There have also been reports that Cicely Tyson and James Earl Jones use earpieces to remind them of lines in The Gin Game. But given that she’s 90 and he’s 84, there might be some excuse.
Actress Keira Knightley knows her lines perfectly well as the star of Broadway’s Therese Raquin (based on the novel by Zola). But that’s about all.
Knightley was exceptional in last year’s Academy Award-nominated The Imitation Game, and in movies like Pride and Prejudice and Pirates of the Caribbean, she has shown her charm and range.
On stage here, she is charmless and one-note. While some of the reviews were positive, others called her “bloodless,” and a “sexual bore.”
The Wall Street Journal said she gave “the kind of flat, underprojected performance you’d expect from an untrained Broadway debutante.” But it could be the director who missed the boat. (Though a rowboat does float on real water on the set.) If you can’t get any passion into a sex scene with Keira Knightley, you’re just not trying.
The melodrama opened a couple of weeks ago, and the negative hits have hurt. The theater where Knightley appears each night is taking in only about half as much in box-office grosses as it could.
So do these critical failures mean the wheels are off the Broadway celebrity bus? Probably not. Broadway is a risky investment, and having a celebrity gives a certain security to those putting up the money.
“I think the general consensus is that celebrity casting is still a big draw,” says Ruth Hendel, a producer behind several Tony-winning shows.
In the last few years, Hollywood stars including Daniel Craig, Hugh Jackman, Tom Hanks, and Denzel Washington have sold so many seats ahead of the opening that the reviews didn’t matter.
“People will come to watch Hugh Jackman even if he’s reading the telephone book,” says one producer who asked not to be named. (He’d like to be involved in Jackman’s next show, no doubt.)
Some of the biggest hits happen without any known stars at all.
The top earners currently on Broadway are Hamilton, Wicked, and The Book of Mormon. For Lin-Manuel Miranda, it was the show that made the star, rather than the other way around. Before Hamilton, Miranda wasn’t much known outside the small theater community—now he’s appeared on The Tonight Show and told Jimmy Fallon he thought they should be friends.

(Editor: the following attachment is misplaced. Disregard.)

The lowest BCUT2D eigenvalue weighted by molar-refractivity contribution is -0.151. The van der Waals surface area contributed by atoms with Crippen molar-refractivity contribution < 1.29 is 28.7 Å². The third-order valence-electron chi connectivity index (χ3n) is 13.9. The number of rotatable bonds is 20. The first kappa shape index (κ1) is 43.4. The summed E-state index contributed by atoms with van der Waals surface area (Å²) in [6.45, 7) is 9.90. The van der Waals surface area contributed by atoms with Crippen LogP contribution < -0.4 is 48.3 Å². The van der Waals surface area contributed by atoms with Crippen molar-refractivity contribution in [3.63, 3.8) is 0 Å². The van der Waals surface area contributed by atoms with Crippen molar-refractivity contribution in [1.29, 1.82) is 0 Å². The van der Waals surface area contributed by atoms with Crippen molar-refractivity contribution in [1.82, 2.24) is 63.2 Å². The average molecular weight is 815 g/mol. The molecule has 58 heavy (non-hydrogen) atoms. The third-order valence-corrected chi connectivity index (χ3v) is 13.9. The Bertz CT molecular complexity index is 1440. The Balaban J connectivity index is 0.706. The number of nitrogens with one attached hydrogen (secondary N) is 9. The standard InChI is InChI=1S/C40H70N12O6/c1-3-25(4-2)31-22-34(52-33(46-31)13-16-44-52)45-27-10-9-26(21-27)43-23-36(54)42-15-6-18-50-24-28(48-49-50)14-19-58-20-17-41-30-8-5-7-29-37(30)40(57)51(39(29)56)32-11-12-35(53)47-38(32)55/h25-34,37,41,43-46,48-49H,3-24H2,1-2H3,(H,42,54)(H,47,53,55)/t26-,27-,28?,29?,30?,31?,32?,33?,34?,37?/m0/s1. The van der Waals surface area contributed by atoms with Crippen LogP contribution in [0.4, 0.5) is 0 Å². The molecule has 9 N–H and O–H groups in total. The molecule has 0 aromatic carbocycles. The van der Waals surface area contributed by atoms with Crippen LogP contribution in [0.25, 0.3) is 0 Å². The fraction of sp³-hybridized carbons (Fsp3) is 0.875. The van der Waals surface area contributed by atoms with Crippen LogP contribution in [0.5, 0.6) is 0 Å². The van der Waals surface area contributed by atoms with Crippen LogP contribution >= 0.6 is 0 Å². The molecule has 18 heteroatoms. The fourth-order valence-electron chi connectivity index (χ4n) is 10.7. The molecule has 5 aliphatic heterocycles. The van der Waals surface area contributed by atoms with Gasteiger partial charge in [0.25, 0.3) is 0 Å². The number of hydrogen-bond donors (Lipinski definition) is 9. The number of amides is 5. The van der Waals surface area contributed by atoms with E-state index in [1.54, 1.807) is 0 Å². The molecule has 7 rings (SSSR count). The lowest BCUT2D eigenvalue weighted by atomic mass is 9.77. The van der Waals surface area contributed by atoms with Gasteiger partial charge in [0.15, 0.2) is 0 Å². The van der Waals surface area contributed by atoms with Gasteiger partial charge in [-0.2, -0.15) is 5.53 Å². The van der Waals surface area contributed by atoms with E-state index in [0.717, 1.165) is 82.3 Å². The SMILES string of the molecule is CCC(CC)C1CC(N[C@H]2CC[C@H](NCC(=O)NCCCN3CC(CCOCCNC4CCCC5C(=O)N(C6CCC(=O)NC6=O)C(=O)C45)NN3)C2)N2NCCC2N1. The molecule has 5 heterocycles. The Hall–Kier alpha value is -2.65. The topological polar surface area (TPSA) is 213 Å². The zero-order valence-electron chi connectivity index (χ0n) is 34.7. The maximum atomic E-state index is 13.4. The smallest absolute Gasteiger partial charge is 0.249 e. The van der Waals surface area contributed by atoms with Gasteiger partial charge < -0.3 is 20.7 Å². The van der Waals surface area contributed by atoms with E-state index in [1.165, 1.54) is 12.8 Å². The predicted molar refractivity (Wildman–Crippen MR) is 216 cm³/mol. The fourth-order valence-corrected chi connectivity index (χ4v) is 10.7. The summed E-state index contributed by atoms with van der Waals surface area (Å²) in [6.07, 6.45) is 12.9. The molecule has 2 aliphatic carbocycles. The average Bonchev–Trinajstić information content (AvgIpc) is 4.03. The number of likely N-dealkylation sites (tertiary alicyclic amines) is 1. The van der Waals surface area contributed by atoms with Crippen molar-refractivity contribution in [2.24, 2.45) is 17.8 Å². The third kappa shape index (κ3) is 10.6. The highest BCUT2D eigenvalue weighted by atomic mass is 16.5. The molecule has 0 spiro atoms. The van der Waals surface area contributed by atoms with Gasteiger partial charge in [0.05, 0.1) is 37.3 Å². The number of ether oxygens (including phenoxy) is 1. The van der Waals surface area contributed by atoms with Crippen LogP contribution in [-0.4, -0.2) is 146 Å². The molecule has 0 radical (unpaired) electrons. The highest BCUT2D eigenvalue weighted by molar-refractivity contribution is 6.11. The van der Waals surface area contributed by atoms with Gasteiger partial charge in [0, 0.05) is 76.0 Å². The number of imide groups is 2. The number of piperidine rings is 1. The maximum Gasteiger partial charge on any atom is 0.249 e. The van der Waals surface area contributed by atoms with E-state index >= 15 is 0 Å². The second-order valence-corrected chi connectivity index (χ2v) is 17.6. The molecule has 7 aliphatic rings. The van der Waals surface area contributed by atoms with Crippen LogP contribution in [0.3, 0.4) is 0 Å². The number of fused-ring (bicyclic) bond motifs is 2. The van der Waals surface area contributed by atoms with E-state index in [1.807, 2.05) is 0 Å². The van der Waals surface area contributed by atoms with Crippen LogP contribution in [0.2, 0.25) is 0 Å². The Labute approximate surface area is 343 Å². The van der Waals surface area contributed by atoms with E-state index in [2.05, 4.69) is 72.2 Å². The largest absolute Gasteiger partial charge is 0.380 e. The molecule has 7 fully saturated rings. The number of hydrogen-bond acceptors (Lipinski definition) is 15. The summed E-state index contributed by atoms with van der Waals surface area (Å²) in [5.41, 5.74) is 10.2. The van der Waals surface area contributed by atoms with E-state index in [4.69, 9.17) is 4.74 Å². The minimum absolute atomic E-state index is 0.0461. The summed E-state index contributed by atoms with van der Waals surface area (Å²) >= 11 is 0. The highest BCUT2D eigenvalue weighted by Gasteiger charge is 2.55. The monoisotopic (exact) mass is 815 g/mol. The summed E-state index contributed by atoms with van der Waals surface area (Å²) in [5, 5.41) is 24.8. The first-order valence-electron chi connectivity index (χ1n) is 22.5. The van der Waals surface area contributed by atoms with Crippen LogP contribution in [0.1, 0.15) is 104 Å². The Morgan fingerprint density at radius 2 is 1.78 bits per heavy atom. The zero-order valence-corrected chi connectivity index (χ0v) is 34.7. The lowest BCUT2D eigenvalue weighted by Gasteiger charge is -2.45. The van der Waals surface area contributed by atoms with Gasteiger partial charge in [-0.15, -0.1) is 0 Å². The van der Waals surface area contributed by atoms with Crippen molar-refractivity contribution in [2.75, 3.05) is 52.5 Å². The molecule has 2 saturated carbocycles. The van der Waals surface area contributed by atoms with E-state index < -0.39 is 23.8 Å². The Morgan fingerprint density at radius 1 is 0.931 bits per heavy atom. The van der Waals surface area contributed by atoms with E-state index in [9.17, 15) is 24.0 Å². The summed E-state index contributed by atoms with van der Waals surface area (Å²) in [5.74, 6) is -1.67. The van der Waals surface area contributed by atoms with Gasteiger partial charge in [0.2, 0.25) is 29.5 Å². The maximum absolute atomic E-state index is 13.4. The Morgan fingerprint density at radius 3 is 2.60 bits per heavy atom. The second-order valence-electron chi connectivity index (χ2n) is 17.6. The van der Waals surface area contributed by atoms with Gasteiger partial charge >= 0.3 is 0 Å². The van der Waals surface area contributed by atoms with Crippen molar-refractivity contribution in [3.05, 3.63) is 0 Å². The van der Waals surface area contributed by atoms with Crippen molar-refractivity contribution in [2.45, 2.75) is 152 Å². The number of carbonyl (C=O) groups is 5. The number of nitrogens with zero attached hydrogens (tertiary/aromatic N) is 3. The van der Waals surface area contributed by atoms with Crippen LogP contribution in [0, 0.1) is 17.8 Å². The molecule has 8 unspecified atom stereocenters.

Producer Ken Davenport once analyzed twenty years of Broadway musicals and concluded that only 21 percent even recouped their costs. He compared investing in Broadway to drilling for oil—you drill a lot of holes, but sometimes you hit a gusher.
Ironically, the real gushers rarely rely on big names. A long-playing show has to hold up after the movie stars have gone back to their homes in Malibu. Both Pacino and Willis are in shows with limited runs. They’ll do just fine, but the blockbuster money is made with shows that go on and on.
Wicked has starred more witches than you can shake a broom at since it first opened in 2003 and has rewarded investors with returns of more than 1000 percent. Try doing that in the stock market.
The new musical On Your Feet could be another juggernaut with its energetic music and touching story. Big stars? They deserve to be, but unless you’re related to Anna Villafane and Josh Segarra (as Gloria and Emilio Estefan) you may not know their names yet.
Hendel thinks the best shows find a balance between celebrity and content. “Sometimes you need a lure to get the press and out-of-town audience,” she admits.
And people are still lining up for Pacino.